The Philippines and Germany have signed agreements to boost income of abaca farmers by giving them access to markets here and abroad and to provide education and training to rice producers on specific farming techniques and use of modern technology, a top official said.
Agriculture Secretary Proceso Alcala said the following agreements were signed: Abaca Sustainability Initiative (ASI), which will be implemented in Madalag and Libacao in Aklan, Janiuay and Maasin in Iloilo; and Better Rice Initiative Asia-Fostering Agriculture and Rice Marketing by Improved Education and Rural Advisory Services (BRIA-FARMERS) in Aurora, Iloilo and Southern Leyte.
The Philippine Fiber Industry Development Authority will implement the ASI in 2015 and 2016 and it aimed to increase the certified production areas to 500 hectares, Alcala said.
He said about 300 farms, with an average landholding of 1.5 hectares per farmer, will take part in the project under the Rainforest Alliance, a certifying body recognized by the Sustainable Agriculture Network.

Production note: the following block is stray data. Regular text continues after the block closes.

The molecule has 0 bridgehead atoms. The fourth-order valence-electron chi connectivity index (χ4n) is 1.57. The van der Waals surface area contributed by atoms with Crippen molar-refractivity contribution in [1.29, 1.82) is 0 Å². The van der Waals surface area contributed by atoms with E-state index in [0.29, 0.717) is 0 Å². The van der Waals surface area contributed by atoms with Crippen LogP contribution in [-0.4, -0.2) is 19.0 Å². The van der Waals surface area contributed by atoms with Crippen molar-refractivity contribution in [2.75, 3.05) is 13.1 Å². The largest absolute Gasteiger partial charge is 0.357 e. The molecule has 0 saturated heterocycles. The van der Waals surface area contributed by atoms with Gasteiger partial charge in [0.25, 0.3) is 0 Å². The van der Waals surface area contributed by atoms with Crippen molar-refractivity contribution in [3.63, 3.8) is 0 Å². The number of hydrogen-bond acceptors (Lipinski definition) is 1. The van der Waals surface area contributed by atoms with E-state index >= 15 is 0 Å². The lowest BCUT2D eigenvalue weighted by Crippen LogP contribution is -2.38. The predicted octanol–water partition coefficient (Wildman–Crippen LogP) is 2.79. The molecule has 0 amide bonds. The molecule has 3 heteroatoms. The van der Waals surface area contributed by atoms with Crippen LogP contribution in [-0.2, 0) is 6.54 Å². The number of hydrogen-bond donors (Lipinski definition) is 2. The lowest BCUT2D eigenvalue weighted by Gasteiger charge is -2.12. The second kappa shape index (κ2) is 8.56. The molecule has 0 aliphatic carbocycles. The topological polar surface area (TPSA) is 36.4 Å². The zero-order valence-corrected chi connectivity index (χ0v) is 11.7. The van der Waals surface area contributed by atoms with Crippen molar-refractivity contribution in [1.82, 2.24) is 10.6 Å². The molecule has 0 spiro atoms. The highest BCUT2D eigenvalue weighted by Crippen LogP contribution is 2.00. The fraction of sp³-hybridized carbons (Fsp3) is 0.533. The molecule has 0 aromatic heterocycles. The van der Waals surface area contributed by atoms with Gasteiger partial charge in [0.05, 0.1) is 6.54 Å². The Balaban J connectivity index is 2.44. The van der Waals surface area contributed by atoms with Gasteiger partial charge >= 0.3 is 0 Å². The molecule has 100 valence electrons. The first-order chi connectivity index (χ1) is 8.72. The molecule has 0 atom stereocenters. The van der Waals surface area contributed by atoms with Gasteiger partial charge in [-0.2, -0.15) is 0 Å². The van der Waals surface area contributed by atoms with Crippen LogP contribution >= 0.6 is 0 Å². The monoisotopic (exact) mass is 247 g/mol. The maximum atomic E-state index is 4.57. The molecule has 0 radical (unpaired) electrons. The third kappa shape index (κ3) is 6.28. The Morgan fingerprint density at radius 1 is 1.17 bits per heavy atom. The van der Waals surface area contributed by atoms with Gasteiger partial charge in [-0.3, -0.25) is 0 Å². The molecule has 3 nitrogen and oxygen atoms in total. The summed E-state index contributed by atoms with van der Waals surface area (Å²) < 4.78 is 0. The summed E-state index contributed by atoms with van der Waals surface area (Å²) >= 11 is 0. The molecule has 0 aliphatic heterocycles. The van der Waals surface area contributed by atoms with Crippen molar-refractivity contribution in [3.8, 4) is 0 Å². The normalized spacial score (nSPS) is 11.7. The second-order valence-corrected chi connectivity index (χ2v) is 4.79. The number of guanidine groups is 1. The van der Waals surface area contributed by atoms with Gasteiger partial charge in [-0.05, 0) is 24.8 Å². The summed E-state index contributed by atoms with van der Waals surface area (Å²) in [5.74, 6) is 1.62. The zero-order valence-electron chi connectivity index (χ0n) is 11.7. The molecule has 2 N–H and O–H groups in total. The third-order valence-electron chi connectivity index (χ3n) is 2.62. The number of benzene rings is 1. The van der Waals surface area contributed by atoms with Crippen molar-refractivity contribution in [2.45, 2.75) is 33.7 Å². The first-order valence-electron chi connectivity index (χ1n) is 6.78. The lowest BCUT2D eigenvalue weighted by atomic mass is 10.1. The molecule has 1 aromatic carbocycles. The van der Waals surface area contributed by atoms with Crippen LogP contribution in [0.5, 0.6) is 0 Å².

“With their farms certified, the farmers will be assured of better market access in the coming years, hence, increasing their annual income,” Alcala said.
He said the project, which has a P19 million budget, would require putting up nurseries for replanting and rehabilitation of areas affected by abaca plant diseases and fiber extraction and drying processes will be introduced.
The project areas were expected to supply the demand for certified products such as teabag manufacturers and the program will be replicated in other abaca areas in the country to benefit more farmers, Alcala said.
Alcala said at least 8,000 farmers would be beneficiaries of the BRIA-FARMERS project, which will be implemented by the Agricultural Training Institute and the Philippine Rice Research Institute starting this year until 2017.
He said the project, which has a P90 million budget, will involve training farmers on value chain analysis, basic agriculture, use of technology-based nutrient management, post-harvest handling and mechanization.
“Another fresh feature of the project is improving the farmers’ marketing and enterprise skills through participation in farm business schools,” Alcala said.
“We have been deliberately incorporating entrepreneurship in our programs as we want to produce not only good farmers but also successful agri-entrepreneurs,” he said.